• The Antichrist is a combination of Aleister Crowley's Moon Child, Harry Enfield's Kevin the Teenager, Tetsuo, and Harry Potter.
  • Continuity Nod: To a lot of continuity; its Back Story is a distilled mixture of every book written in the 1880s and 90s ever, from Dickens to erotica. And includes a distant ancestor of the Dude from The Big Lebowski.
  • Crapsack World: Particularly by Volume II. Even moreso at the end of Volume 3 where the characters state that 21st Century Anglo-American society is Not So Different from the Victorian era.
  • Creator Provincialism : Despite having a canon comprised of all recorded literature, the League is very England centered, with the focus on British popular culture by and large. Captain Nemo, from Jules Verne is the Token Minority in both senses as the only character not originating from English literature to appear in the mainstream League team.
  • Darker and Edgier: Everything. The Nautilus gains a new, darker look and a lot More Dakka but a lot less Dakkar in volume three.
  • Deadpan Snarker: Griffin.
  • Deconstruction: Initially it began as a straightforward Victorian Justice League, extracting the literary precursors of popular superhero characters, but Moore gradually realized he had created something ambitious, a history of the world as reflected in the literature. As such the books deconstruct the relationship of literature, storytelling and culture to the given society it portrays, where several characters of fiction tend to be Expy and Captain Ersatz of real historical figures.
    • Moore typically foregrounds the subtext of a given story, emphasizing the obscure and little known aspects, which is why the characters that he steals from famous works of literature are not consistent from how they are popularly known. Mina Harker is the heroine of Dracula, a work where she is the Damsel in Distress, here she is a divorced ex-Music Teacher, a depiction in contrast to the loving marriage we see in the narrative of the book but follows on the more feminist interpretations of the book, as seen in Francis Ford Coppola's adaptation.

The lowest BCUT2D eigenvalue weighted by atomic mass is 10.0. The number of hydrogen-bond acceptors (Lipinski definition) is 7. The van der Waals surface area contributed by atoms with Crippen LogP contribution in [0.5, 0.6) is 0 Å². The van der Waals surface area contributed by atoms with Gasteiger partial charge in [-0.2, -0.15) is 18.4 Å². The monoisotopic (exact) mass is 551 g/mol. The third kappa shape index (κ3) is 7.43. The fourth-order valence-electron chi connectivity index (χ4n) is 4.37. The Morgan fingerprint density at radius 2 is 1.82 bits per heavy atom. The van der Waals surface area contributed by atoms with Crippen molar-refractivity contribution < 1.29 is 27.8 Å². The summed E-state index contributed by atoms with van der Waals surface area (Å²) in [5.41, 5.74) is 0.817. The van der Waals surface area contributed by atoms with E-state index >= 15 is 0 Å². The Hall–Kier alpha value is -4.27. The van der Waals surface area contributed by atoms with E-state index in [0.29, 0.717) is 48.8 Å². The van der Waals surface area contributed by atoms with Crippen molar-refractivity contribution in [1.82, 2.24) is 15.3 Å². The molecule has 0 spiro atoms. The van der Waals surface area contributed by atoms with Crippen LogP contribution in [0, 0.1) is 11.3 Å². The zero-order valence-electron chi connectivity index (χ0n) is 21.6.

• Likewise, Allan Quatermain, rather than the stereotypical Great White Hunter, is initially The Load of the League because of his crippling opium addiction, rather than the sure hero of popular imagination and he constantly relapses into his old behavior. Perhaps the biggest stretch is Captain Nemo or Prince Dakkar of Bundelkhand working with The British Empire, when in Jules Verne's stories he is a N.G.O. Superpower anti-colonialist rebel. Though the idea of an old imperialist and a colonialist rebel on the same team is a nice touch.
    • Mr. Hyde is essentially The Hulk, which Moore notes is the literary origin of the Marvel character. This is partially justified since it is noted that Hyde did grow through Stevenson's original story and he could conceivably have been of Hulk proporitons if he and Dr Jekyll lived long enough. Even Hyde being able to see and smell Griffin could be justified because Dr Jekyll's account in Stevensons book speaks of new sensations and how the world seemed different when he changed into Hyde. That Mina finds Mr Hyde terrifying but far from the worst she has seen is also justified. Stevenson points out that Hyde is natural, though representing the very worst in nature. Bram Stoker points out that his Dracula is utterly unnatural. There is, though, no hint in the Stevenson's book that Hyde was particularly xenophobic like Moore's version is. Also while Dr Jekyll says the the sins which embarrassed him terrible were no worse than that some men might have boasted about them, it was probably a little bit more than not returning a borrowed book and masturbating a bit like Moore's Hyde claims.